Time to change the PA storyline

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The latest Franklin and Marshall Pennsylvania poll, which has Obama over McCain by eight points, 44-36 (likely voters by five, 46-41), gives the lie to the idea that Obama has a particular problem with Catholics in the Keystone State and its ilk. Specifically, Obama leads McCain among Catholics 44-37, whereas among Protestants (who include most of the state’s 11 percent non-white population), he trails McCain 37-45. Here it’s worth being aware that white Protestants in western Pennsylvania are for the most part mainliners but far more conservative than the norm. Protestants outnumber Catholics in the state; in the poll they show up at 38 percent and 31 percent of the population respectively. So the difference for Obama comes from those of other religions (13 percent of the population) and those with no religious affiliation (18 percent), among whom he leads 41-32 and 61-19 respectively.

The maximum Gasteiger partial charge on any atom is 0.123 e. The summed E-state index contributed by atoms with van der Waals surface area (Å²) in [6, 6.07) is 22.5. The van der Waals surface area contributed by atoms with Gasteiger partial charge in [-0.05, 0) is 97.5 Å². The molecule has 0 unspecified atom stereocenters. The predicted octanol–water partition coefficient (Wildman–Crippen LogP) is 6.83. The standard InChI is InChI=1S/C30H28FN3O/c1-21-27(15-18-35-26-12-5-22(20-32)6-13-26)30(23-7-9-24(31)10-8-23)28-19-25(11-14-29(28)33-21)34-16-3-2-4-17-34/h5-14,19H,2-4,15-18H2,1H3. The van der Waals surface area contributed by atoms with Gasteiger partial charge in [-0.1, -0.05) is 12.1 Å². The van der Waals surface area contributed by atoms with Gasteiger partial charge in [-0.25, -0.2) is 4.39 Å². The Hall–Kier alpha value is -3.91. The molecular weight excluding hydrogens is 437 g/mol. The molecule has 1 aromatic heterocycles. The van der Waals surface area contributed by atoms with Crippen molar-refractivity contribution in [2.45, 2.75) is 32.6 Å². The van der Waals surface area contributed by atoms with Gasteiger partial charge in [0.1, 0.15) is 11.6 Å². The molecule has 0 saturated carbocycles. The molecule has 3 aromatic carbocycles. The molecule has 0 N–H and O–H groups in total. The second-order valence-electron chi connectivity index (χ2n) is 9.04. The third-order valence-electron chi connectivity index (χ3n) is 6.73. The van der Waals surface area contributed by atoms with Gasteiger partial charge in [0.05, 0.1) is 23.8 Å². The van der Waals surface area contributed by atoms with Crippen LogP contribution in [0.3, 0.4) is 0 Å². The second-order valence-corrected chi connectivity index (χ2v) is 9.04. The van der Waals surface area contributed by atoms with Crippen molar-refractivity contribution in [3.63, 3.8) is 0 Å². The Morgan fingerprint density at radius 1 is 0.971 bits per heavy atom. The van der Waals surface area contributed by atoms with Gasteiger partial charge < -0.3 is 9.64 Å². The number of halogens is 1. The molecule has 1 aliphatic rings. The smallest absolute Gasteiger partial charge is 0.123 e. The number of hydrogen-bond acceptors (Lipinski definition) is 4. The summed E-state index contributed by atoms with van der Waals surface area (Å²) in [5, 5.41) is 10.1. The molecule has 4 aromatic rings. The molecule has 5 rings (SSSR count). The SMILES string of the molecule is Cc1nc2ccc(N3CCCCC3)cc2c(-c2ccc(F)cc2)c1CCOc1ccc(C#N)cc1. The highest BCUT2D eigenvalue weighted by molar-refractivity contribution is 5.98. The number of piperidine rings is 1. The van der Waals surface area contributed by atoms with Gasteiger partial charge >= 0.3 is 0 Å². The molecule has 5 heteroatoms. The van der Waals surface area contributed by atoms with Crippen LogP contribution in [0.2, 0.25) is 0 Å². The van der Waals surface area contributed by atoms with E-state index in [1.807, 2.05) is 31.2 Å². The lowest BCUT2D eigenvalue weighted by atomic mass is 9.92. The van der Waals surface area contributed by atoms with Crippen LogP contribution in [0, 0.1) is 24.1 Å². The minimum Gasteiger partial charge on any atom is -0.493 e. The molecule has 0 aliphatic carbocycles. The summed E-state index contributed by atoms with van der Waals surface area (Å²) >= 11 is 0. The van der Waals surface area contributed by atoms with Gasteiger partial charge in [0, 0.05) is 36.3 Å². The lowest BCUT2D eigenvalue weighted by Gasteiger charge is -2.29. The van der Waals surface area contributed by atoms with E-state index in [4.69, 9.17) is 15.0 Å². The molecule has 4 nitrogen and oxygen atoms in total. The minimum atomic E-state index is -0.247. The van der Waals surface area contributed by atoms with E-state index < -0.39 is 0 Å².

The other key religious finding is that among those Pennsylvanians who identify as “born again or fundamentalist” (28 percent of the population), McCain leads Obama by only 48-31. This supports the Quinnipiac number on PA evangelicals, and strengthens my hypothesis that it’s evangelicals outside the South who are swinging to Obama. Yes, it’s our hobby horse around here, but most commentators on religion and politics are really not tuned into the regional dimension of religious voting patterns.